Gl’ Ill.mi: Et Ecc.mi Sig.ri: Sopra Proveditori, et Proveditori alla Sanità…. Antonio DAMUGLIANO.
Gl’ Ill.mi: Et Ecc.mi Sig.ri: Sopra Proveditori, et Proveditori alla Sanità…
Gl’ Ill.mi: Et Ecc.mi Sig.ri: Sopra Proveditori, et Proveditori alla Sanità…
Gl’ Ill.mi: Et Ecc.mi Sig.ri: Sopra Proveditori, et Proveditori alla Sanità…
Gl’ Ill.mi: Et Ecc.mi Sig.ri: Sopra Proveditori, et Proveditori alla Sanità…
Licensing Medical Practice in Early 18th-Century Venice
Illuminated Vellum Manuscript, Finely Bound
[MEDICINE] / [VENICE].
Venice, 1717

Gl’ Ill.mi: Et Ecc.mi Sig.ri: Sopra Proveditori, et Proveditori alla Sanità….

4to manuscript on vellum [23.5 x 17.1 cm], (7) ff., (4) ff. vellum blanks, including a full-page frontispiece illumination of Venetian Lion of St. Mark, each text page with foliate borders in gold ink, headings and initials in gold ink. Bound in contemporary Venetian morocco, elaborately gold tooled, gold block-printed foliate pastedowns. Edge wear and minor rubbing to spine and boards, manuscript loose in binding, oxidizing to edges of pastedowns. Marginal flaws to frontispiece illumination just touching border in places, a few small wormholes elsewhere, minor handsoiling.

Finely illuminated, early 18th-century Venetian manuscript issued by the city’s Magistrato alla Sanità (Health Department) as a license to certify the physician Antonio Damugliano (d. 1747) to practice medicine in the Venetian Republic using his propriety formula for topical salves (balsami) to treat “wounds and ulcers” (f. 3v-3r). The manuscript, ornately written out and decorated in gold and colored ink, opens with a full-page image of the winged Lion of San Marco in the Venetian landscape which serves as an official seal of the document’s authenticity, and is inscribed by five Provveditori of the Magistrato and one notary who witnessed the certification.

 

This pharmaceutical license represents a rare material survival of how Venice’s Magistrato alla Sanità regulated the practice of medicine in its territories, even down to the level of controlling how individual practitioners could work with specific drugs. Damugliano presumably was required to keep the document on his person while plying his trade and to present it to the relevant authorities (or even to his patients) should his practice be called into question. The text of the document is written out twice – first in Italian and then in Latin – to suit the linguistic preferences of both the common Venetian citizen and the professional medical class.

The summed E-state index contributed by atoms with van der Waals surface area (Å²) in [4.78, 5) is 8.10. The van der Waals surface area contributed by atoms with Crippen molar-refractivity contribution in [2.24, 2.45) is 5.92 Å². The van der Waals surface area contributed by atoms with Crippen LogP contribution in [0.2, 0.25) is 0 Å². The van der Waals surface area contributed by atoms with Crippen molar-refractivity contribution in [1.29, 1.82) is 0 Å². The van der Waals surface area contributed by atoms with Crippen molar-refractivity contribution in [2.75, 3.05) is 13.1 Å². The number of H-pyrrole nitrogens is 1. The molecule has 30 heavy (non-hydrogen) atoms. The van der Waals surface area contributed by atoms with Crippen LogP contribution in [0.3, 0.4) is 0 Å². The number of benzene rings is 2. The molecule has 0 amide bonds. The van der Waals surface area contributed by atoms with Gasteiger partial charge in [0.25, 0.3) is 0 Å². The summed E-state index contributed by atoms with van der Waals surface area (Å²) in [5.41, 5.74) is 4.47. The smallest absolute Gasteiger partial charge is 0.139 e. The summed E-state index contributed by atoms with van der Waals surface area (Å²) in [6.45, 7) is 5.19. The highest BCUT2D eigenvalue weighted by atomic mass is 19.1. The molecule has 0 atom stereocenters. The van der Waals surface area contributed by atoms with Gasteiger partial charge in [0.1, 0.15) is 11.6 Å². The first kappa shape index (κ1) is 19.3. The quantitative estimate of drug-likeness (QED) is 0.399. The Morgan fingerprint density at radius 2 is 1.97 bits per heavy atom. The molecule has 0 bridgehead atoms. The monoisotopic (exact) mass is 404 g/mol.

Damugliano, also known as Antimo Damulianos, is noted in the document (dated April 1717) as being a native of the Ionian island of Zante (or Zakynthos, at the time a Venetian colony) and having recently returned from Moscow, “where with good success and for a long time he practiced medicine with full official permission of many noteworthy people” (f. 2v). Damugliano is said to have studied medicine in Europe, likely in Italy, specializing in contagious diseases and eventually practicing in Asia Minor, Persia, India, China, Egypt, Constantinople, and Trieste, and to have been ordered by Emperor Charles VI (1685-1740) to treat the sick of a plague outbreak in Corinth (see L. Zoes, passim). Damugliano’s name is also associated with a 1725 treatise entitled ‘Medicina’ which circulated in manuscript form in Venice and dealt with the use of salves, pills and stones to treat hydrophobia (see L. Zoes; we have been unable to locate a copy of this treatise). Damugliano is also recorded as having worked in Vienna, where an April 1746 news magazine comments that the “very famous” Damugliano, having traveled through numerous kingdoms, has arrived to demonstrate the curative powers of “the wondrous Chinese stone called Bezoar,” which is effective against fevers, snake bites, fatigue, colic, etc. (Nachtrag, p. 64). The bezoar stone, an indigestible mass formed in the digestive tract of ruminants, was lauded from the middle ages as a universal antidote to poison.

 

* R. Palmer, “Pharmacy in the Republic of Venice in the Sixteenth Century,” in A. Wear, et al., eds., The Medical Renaissance of the Sixteenth Century, pp. 100-17; Epeteris: Hetaireia Byzantinon Spoudon, vol. 43-44, (1977), p. 417; H. Schmuck, Grieschischer Biographischer Index, vol. 1, p. 247; L. Zoes, Lexikon historikon kai laographikon Zakynthou, vol. 1; S. Carbone, Provveditori e sopraprovveditori alla Santità della Repubblica di Venezia; P. Selmi, “Il Magistrato all Sanità,” in Difesa della Sanità a Venezia, Secoli XIII-XIX, pp. 28-50; Nachtrag zu denen wöchentlich-kurtzgefaßter historischer Nachrichten Der neuern Europäischen Begebenheiten auf das Jahr 1746, p. 64.

Price: $7,500.00

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